Pope Francis’s sent a video message to this international online conference, in which Catholic parishioners, priests and theologians involved in community organising gathered to discuss his new book Let Us Dream.
His message, the keynote address from Austen Ivereigh and Patricia Gualinga, and the conference presentations - with testimony from grassroots leaders in Boston, Chicago, Cologne, Leeds, London, Los Angeles and Rome - are below.
Music from St Antony's Catholic Primary School in Forest Gate, East London
Welcome and Introductions
by lay leaders from UK, US and Germany
Video message from Pope Francis
The text of Pope Francis' message is here
Dr Austen Ivereigh collaborated with Pope Francis on Let Us Dream: The Path to a Better Future. Formerly a community organiser and campaigner with Citizens UK, now a writer and journalist, Dr Ivereigh is author of two biographies of the Pope and is a Fellow of Campion Hall, Oxford.
His address included an interview with Patricia Gualinga, of the Pueblo Kichwa de Sarayaku, an indigenous community in the Ecuadorian Amazon.
A Time to See
Two parallel sessions explored what the pandemic revealed about how our society and economy are organised, and how community organising has helped citizens to respond.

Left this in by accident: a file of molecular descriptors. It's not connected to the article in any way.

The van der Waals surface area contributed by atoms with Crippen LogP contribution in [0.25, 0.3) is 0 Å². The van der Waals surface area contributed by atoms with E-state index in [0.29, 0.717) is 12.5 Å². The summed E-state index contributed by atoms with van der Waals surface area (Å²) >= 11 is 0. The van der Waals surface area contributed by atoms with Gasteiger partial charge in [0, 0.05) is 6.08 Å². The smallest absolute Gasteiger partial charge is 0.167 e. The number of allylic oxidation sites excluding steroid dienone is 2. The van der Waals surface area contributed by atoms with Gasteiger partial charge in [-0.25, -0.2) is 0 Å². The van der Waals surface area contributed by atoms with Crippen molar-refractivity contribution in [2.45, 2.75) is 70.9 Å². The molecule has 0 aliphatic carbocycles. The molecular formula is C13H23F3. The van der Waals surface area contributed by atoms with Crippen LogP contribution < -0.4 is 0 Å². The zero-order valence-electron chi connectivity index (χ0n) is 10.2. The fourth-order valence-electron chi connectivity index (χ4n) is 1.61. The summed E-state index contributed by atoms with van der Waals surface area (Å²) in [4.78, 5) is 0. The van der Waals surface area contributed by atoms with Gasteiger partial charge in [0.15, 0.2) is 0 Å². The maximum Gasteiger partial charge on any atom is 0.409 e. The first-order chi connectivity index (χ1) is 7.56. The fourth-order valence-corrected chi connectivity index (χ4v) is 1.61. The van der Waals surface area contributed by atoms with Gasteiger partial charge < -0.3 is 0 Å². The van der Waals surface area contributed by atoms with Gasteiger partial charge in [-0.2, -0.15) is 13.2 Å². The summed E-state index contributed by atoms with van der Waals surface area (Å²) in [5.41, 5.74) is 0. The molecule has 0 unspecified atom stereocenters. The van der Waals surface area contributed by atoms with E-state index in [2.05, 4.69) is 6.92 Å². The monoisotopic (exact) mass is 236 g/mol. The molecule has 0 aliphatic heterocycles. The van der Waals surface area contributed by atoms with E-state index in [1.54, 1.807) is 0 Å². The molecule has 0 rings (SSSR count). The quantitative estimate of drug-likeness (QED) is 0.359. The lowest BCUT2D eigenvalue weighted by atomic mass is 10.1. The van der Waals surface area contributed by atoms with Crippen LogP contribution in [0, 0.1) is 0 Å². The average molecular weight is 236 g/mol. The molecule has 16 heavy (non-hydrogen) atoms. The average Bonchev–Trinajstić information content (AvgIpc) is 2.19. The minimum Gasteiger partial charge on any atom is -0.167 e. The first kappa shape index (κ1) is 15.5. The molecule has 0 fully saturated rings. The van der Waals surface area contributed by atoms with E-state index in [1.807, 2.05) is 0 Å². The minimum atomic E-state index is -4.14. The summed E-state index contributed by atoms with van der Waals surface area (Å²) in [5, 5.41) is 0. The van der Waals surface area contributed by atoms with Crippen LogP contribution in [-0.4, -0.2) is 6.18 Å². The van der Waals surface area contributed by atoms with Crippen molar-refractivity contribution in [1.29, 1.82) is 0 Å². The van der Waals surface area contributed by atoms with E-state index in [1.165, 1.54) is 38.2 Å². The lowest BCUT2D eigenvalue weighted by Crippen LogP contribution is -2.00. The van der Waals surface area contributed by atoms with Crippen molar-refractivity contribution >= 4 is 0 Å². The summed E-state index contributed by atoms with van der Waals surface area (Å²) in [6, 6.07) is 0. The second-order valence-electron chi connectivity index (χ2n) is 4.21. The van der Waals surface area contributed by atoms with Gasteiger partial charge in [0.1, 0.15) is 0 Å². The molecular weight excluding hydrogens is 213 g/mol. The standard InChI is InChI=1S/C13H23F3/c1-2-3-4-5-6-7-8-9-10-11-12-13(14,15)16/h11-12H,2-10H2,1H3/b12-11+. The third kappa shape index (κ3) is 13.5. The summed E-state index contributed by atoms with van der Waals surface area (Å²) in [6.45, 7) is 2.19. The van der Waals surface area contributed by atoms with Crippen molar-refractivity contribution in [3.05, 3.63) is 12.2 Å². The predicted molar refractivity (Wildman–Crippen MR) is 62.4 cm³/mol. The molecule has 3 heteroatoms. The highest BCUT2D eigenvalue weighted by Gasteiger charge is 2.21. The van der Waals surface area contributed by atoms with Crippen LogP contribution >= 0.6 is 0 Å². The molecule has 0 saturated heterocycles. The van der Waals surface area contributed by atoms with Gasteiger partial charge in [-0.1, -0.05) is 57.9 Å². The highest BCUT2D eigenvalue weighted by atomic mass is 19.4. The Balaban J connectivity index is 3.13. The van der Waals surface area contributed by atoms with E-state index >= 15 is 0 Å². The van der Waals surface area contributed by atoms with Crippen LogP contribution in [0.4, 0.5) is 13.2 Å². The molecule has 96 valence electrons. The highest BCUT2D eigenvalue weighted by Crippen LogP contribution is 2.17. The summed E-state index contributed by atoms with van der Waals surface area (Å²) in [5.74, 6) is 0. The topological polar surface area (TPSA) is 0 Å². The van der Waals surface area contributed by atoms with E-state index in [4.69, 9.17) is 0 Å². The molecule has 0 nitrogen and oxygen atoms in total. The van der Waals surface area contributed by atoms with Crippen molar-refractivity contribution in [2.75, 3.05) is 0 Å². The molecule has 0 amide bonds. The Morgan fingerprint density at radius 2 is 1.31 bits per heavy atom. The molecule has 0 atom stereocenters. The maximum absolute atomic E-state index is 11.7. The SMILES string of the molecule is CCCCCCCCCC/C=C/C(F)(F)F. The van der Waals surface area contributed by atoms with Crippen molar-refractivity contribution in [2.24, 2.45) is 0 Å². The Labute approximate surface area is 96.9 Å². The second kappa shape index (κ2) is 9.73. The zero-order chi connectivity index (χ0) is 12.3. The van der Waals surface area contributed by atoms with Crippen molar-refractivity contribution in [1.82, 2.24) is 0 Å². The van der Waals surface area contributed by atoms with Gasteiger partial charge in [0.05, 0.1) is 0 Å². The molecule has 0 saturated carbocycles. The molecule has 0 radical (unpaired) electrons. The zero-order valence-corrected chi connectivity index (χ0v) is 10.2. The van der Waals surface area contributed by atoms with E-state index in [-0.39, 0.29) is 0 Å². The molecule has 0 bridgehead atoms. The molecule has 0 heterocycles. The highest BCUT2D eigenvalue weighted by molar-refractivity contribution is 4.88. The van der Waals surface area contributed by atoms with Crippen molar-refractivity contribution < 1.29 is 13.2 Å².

Structural Injustice in the Pandemic
Chair: Shermara Fletcher, Churches Together in England
Presenters: Leaders from the Coalition for Spiritual and Public Leadership with Dr Michael Canaris, Institute for Pastoral Studies, Loyola University Chicago
Young People in the Pandemic
Presenters: The Twelve (the Diocese of Leeds Youth Leadership Team), with Jessica Wilkinson (Youth Co-ordinator, Diocese of Leeds), The Rt Revd Marcus Stock (Bishop of Leeds), and Tom Chigbo (Senior Organiser, Leeds Citizens)
A Time to Choose
How is prayerful discernment woven into our organising?
Presenters: Leaders from The East London Citizens Organisation and the German Institute for Community Organizing (DICO), and testimony from the Diocese of Rome - with Canon Dr Angus Ritchie, Centre for Theology and Community
A Time to Act
How does organising help ordinary citizens act together for a more just and compassionate future?
Chair: Ralph McCloud, Catholic Campaign for Human Development
Feedback from delegations
Bishop David O'Connell, Episcopal Vicar of the San Gabriel Pastoral Region in the Archdiocese of Los Angeles
Edward Badu, Centre for Theology and Community
To be clear: this is not the Church “organizing” the people. These are organizations that already exist—some Christian, some not.
I would like the Church to open its doors more widely to these movements; I hope every diocese in the world has an ongoing collaboration with them, as some already do.
But my role and that of the Church is to accompany, not paternalize them. That means offering teaching and guidance, but never imposing doctrine or trying to control them.
The Church illuminates with the light of the Gospel, awakening the peoples to their own dignity, but it is the people who have the instinct to organize themselves.
Pope Francis, Let Us Dream